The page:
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Editors' pick: Originally published Jan. 10.

Consumers are notoriously combative over high product and sales fees, and who can blame them?

Fees for common items like mortgages, credit cards, bank accounts and online deliverables, among many others, can really add up, and do hit consumers hard in the pocketbook.

That goes double for so-called "hidden fees" - shadowy charges on goods and services that buyers usually don't know about.

A new study by the Washington, D.C.-based National Economic Council shows that Americans lose "billions of dollars" from such hidden fees. Another study of communications firms like AT&T, Verizon and Comcast by the Consumer Federation of America pegs hidden fee costs at $60 billion annually.

Few hidden fees are favored by consumer advocates, but some are worse than others.

"My household bills look very much like those of a typical consumer - two cell phones, cable, broadband and landline telephone," says Dr. Mark Cooper, the CFA's Director of Research and author of the communications industry report. "Hidden fees - excluding the price of the service, taxes, and governmental fees - added about 25% to my total bill."

The CFA's "Hidden Fees" report documents a pervasive pattern of abuse across many industries, adds Cooper, "but hidden fees on communications services are particularly troubling because these digital services have become absolute necessities in the American household."

Besides cable and internet service costs, which routinely stand atop the list of industry offenders, what other hidden fees continue to haunt American consumers?

Here's a quick list:

Airline fuel fees - "One hidden fee that really bothers me is the widespread manipulation of the 'fuel surcharge' by the airlines," says Greg Geronemus, co-chief executive officer at smarTours in New York. "They are unfair and harmful to travelers." Geronemus says that, for years as oil prices surged, airlines insisted that fuel surcharges line were beyond their control and simply an accurate reflection of the rising commodity cost. "However, now that oil has dropped dramatically, we have not seen anything close to a proportional drop in fuel surcharges," he adds." In fact, many airlines have not decreased their fuel surcharges whatsoever."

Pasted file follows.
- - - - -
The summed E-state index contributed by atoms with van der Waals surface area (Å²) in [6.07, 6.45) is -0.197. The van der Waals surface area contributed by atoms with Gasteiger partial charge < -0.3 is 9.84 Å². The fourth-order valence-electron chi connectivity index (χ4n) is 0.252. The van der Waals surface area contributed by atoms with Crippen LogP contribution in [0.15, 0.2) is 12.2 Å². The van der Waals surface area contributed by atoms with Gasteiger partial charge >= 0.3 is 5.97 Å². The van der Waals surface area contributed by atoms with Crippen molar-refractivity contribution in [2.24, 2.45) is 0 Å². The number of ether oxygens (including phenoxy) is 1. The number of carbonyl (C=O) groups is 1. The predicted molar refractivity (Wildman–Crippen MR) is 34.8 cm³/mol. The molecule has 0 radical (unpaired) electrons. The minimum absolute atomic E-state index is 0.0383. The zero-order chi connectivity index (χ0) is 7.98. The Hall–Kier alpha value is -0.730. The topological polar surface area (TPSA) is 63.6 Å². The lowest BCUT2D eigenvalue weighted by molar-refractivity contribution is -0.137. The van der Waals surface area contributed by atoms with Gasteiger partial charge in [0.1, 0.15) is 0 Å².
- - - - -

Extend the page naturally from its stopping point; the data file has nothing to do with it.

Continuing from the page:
Financial advisory fees - Scott Hanson, a senior partner and co-founder of Hanson McClain Advisors, a Sacramento-based money management firm, says retirement investing is a "great place" for hidden fees, because, in many cases, by the time the consumer realizes that there are hidden fee's it's too late. Annuity fees are especially burdensome, Hanson says. "There may be some times when annuities are appropriate, but they are complicated, expensive, and the world would be better off without them," he says. "They are sold by a commission-based insurance salesman who often don't understand the complexities themselves and most buyers have no real idea as to how they work. There are many hidden costs with annuities and consumers lose once rates are adjusted, and fees kick in."

International money transfers - "One of the worst hidden consumer fees are the service and foreign exchange rate fees traditional remittance players like Western Union and Moneygram charge consumers who are trying to send money to loved ones abroad," says Britta Gidican, head of marketing communications at Remitly, in Seattle.

"For example, traditional remittance players like Western Union and Moneygram charge an 8% to 10% service fee of the total volume a consumer sends," she adds. "Banks are pretty bad, too, and offer very unfair foreign exchange rates. Bottomline, it costs people too much money to send money; it's ridiculous."

Travel-related fees - Mike Scanlin, CEO at Born To Sellin in Las Vegas, Nev., says hotel and resort fees are a big problem. "Hotels fees, including resort fees, Wi-Fi fees, parking fees, and local taxes are expensive," he says. "They advertise a $69 per-night room in Vegas, but then you pay $24 per-day resort fee, $18 per-day parking, and $18 per-day Wi-Fi, plus tax, so your room ends up being more like $140 per day -- more than double what you thought."

Mortgage fees - Outside of the cable/telecom arena, the mortgage sector may well boast the most hidden fees. "When applying for a mortgage, a borrower can be hit with all kinds of obscure fees like processing fees, notary fees, courier fees, even fees for sending emails," says David Reiss, a professor of law at Brooklyn Law School. " Before paying the mortgage application fee, the borrower should ask whether any of the fees are waivable. If they are charged by the lender, as opposed to a third party like a government agency, they may very well be waivable."

Consumers should be on the lookout for hidden fees, across the board. Some solid due diligence can keep a few more bucks in your pocket and strike a blow against companies with fee programs that operate in the shadows, time and time again.

But as of right now, those hidden fees are paying off for companies, and at U.S. consumers' expense.